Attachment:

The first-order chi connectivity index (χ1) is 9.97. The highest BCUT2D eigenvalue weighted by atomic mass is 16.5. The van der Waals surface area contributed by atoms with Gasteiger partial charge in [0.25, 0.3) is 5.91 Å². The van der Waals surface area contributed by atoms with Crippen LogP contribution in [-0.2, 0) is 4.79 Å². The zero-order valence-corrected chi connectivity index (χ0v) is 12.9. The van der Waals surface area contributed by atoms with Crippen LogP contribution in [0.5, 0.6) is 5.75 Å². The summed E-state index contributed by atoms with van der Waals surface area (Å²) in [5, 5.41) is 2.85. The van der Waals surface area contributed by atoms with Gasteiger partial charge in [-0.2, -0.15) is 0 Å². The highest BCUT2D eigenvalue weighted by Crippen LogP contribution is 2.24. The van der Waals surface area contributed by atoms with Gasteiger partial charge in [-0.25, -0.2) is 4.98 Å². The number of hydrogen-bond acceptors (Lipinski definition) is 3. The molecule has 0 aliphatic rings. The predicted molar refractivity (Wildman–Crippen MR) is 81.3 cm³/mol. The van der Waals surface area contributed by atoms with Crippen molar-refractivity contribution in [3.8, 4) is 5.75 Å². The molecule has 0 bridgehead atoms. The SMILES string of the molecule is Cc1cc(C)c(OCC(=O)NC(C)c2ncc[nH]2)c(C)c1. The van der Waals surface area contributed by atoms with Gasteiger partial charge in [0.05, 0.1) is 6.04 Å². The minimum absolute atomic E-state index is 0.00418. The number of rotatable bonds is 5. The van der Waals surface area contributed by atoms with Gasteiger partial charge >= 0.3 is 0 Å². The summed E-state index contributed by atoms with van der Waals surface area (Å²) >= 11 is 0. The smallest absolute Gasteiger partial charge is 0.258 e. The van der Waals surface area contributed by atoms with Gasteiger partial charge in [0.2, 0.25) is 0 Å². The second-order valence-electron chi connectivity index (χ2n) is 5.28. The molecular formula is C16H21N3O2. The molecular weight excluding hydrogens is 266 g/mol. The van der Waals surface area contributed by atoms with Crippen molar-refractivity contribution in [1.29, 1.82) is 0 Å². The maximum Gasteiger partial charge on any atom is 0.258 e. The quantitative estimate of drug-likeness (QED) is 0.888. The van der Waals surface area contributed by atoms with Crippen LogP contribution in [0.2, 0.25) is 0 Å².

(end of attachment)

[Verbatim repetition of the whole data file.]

The first-order chi connectivity index (χ1) is 9.97. The highest BCUT2D eigenvalue weighted by atomic mass is 16.5. The van der Waals surface area contributed by atoms with Gasteiger partial charge in [0.25, 0.3) is 5.91 Å². The van der Waals surface area contributed by atoms with Crippen LogP contribution in [-0.2, 0) is 4.79 Å². The zero-order valence-corrected chi connectivity index (χ0v) is 12.9. The van der Waals surface area contributed by atoms with Crippen LogP contribution in [0.5, 0.6) is 5.75 Å². The summed E-state index contributed by atoms with van der Waals surface area (Å²) in [5, 5.41) is 2.85. The van der Waals surface area contributed by atoms with Gasteiger partial charge in [-0.2, -0.15) is 0 Å². The highest BCUT2D eigenvalue weighted by Crippen LogP contribution is 2.24. The van der Waals surface area contributed by atoms with Gasteiger partial charge in [-0.25, -0.2) is 4.98 Å². The number of hydrogen-bond acceptors (Lipinski definition) is 3. The molecule has 0 aliphatic rings. The predicted molar refractivity (Wildman–Crippen MR) is 81.3 cm³/mol. The van der Waals surface area contributed by atoms with Crippen molar-refractivity contribution in [3.8, 4) is 5.75 Å². The molecule has 0 bridgehead atoms. The SMILES string of the molecule is Cc1cc(C)c(OCC(=O)NC(C)c2ncc[nH]2)c(C)c1. The van der Waals surface area contributed by atoms with Gasteiger partial charge in [0.05, 0.1) is 6.04 Å². The minimum absolute atomic E-state index is 0.00418. The number of rotatable bonds is 5. The van der Waals surface area contributed by atoms with Gasteiger partial charge >= 0.3 is 0 Å². The summed E-state index contributed by atoms with van der Waals surface area (Å²) >= 11 is 0. The smallest absolute Gasteiger partial charge is 0.258 e. The van der Waals surface area contributed by atoms with Gasteiger partial charge in [0.2, 0.25) is 0 Å². The second-order valence-electron chi connectivity index (χ2n) is 5.28. The molecular formula is C16H21N3O2. The molecular weight excluding hydrogens is 266 g/mol. The van der Waals surface area contributed by atoms with Crippen molar-refractivity contribution in [1.29, 1.82) is 0 Å². The maximum Gasteiger partial charge on any atom is 0.258 e. The quantitative estimate of drug-likeness (QED) is 0.888. The van der Waals surface area contributed by atoms with Crippen LogP contribution in [0.2, 0.25) is 0 Å².